FDA approves 'miracle' treatment for cystic fibrosis

"It's not a cure, but it's the closest thing we have," a doctor said.

October 22, 2019, 1:26 PM

"Imagine waiting 28 years for a miracle, and then it suddenly happens."

That's how Gunnar Esiason, a 28-year-old graduate student at Dartmouth College, described the approval of Trikafta, a new drug for cystic fibrosis.

Esiason, the son of former NFL quarterback Boomer Esiason, has been living with CF since 1993, and, in an interview with ABC News, said that the disease didn't significantly affect his life until he was a college student.

"In 2013, things got pretty ugly for me," he said. He started to have new pulmonary symptoms, waking up most days coughing up blood. He began losing weight. Since then, he's been in and out of the hospital with repeated infections and undergone more than two dozen medical procedures.

That all changed in 2018 when he enrolled in a clinical trial for Trikafta.

Cystic fibrosis is a progressive genetic disorder that results in a dysfunctional protein called CFTR that transports chloride and water across cell membranes. Patients with CF have thick mucus that clogs the lungs, leading to infections, inflammation and ultimately respiratory failure. Additional symptoms include decreased sweating, gastrointestinal upset, poor growth and infertility. More than 30,000 people suffer from CF in the United States, with 70,000 affected worldwide according to the Cystic Fibrosis Foundation. Roughly 90% of patients with CF have at least 1 F508del mutation that causes their illness.

That's why there was great excitement in the cystic fibrosis community when the U.S. Food and Drug Administration approved Trikafta on Monday, the first triple-combination therapy available to treat patients with the most common cystic fibrosis mutation.

The drug's approval is "making a novel treatment available to most cystic fibrosis patients, including adolescents, who previously had no options and giving others in the cystic fibrosis community access to an additional effective therapy," acting FDA Commissioner Ned Sharpless said in a statement.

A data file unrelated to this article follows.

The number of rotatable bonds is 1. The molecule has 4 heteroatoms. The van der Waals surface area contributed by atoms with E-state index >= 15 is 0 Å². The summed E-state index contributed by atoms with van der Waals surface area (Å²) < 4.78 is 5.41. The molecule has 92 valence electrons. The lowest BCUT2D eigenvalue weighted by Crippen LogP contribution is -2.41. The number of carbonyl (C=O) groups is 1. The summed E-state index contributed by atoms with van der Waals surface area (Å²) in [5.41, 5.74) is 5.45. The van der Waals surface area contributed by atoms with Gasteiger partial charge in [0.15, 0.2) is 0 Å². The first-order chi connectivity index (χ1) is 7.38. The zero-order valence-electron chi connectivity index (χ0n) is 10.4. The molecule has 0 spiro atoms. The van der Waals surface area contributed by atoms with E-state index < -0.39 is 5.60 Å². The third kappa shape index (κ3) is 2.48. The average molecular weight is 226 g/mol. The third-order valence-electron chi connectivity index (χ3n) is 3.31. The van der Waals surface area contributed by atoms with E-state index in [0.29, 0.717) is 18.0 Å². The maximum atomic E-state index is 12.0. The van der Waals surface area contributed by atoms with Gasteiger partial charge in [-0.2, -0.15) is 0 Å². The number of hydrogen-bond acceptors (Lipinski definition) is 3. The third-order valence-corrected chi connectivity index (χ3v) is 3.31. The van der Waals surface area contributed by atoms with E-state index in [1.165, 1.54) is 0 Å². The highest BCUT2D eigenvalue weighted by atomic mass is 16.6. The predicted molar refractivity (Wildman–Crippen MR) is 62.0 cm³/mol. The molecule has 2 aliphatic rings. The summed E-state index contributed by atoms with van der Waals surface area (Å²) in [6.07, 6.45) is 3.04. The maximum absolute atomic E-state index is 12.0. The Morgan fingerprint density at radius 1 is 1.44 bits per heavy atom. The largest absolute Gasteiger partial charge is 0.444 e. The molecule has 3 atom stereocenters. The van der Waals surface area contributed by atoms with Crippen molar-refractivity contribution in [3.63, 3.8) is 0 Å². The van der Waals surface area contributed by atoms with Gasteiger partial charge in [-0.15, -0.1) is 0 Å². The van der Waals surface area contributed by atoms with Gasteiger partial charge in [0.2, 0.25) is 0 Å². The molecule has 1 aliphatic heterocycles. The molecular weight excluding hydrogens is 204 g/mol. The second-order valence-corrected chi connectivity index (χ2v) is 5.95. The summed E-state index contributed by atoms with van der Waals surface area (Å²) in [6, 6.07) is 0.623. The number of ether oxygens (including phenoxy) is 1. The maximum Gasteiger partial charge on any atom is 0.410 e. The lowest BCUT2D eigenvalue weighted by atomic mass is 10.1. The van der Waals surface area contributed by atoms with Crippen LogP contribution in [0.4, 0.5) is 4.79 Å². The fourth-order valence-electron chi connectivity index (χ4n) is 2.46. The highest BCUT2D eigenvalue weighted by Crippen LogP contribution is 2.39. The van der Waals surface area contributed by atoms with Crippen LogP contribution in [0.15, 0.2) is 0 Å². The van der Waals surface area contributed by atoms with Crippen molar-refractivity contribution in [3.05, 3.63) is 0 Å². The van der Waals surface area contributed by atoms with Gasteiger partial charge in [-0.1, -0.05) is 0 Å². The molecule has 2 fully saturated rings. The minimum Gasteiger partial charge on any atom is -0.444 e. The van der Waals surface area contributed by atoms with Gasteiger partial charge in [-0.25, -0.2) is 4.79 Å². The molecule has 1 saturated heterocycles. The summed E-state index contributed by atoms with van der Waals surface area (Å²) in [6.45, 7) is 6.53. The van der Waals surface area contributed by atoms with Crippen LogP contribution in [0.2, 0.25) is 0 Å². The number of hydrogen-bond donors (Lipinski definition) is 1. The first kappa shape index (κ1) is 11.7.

In this undated photo, a doctor makes notes on patient file.
Getty Images, FILE

Trikafta, manufactured by Vertex Pharmaceuticals, helps defective CFTR protein in patients with 1 or 2 F508del mutations function more effectively. The medication has been approved for patients 12 and older.

Its approval was fast-tracked via four different FDA programs that aim to provide treatments for rare or serious illnesses with unmet medical needs. This came after two clinical trials, the first of which showed improved measures of lung function in patients compared with a currently available drug. The second trial also showed improved lung function along and increased sweat production and body mass index in patients vs. a placebo. Adverse reactions in the trials included headaches, upper respiratory tract infections, abdominal pain, diarrhea, rashes and increased liver enzymes.

Esiason said that when he began his Trikafta trial, it "started working almost instantaneously." In the first few days, he noticed an improvement in his breathing and appetite. Within the first few weeks on the drug he started to gain weight and his pulmonary function tests improved. These developments made him hopeful.

"I started to think about what's next in my life. That's when I decided to start at Dartmouth," where he's pursuing his Masters of Business Administration.

Dr. Joan DeCelie-Germana, director of the Cystic Fibrosis Center at Northwell Health, has been treating patients with CF for over 30 years. In an interview with ABC News, she called the drug's approval "very exciting." Her center participated in the initial studies for Trikafta and also serves as the site of a current trial of the drug in patients 6 to 11.

Discussing initial trial results, she added that "patients had an improvement in lung function and less illness" and that "they will enjoy more days without antibiotics and better quality of life."

She underscored the impact of this new development: "It's inspirational. I couldn't have even thought of this 30 years ago. It's not a cure, but it's the closest thing we have."

Trikafta is Vertex's fourth FDA-approved drug for CF since 2012. It will be available through specialty pharmacies in two weeks with an annual cost of $311,000. A representative from Vertex said current CF medications are "widely reimbursed by private insurers and Medicaid/Medicare" and that the same is expected for Trikafta.

Angelo Landriscina, M.D., is a dermatology resident from the George Washington University School of Medicine and Health Sciences and a member of the ABC News Medical Unit.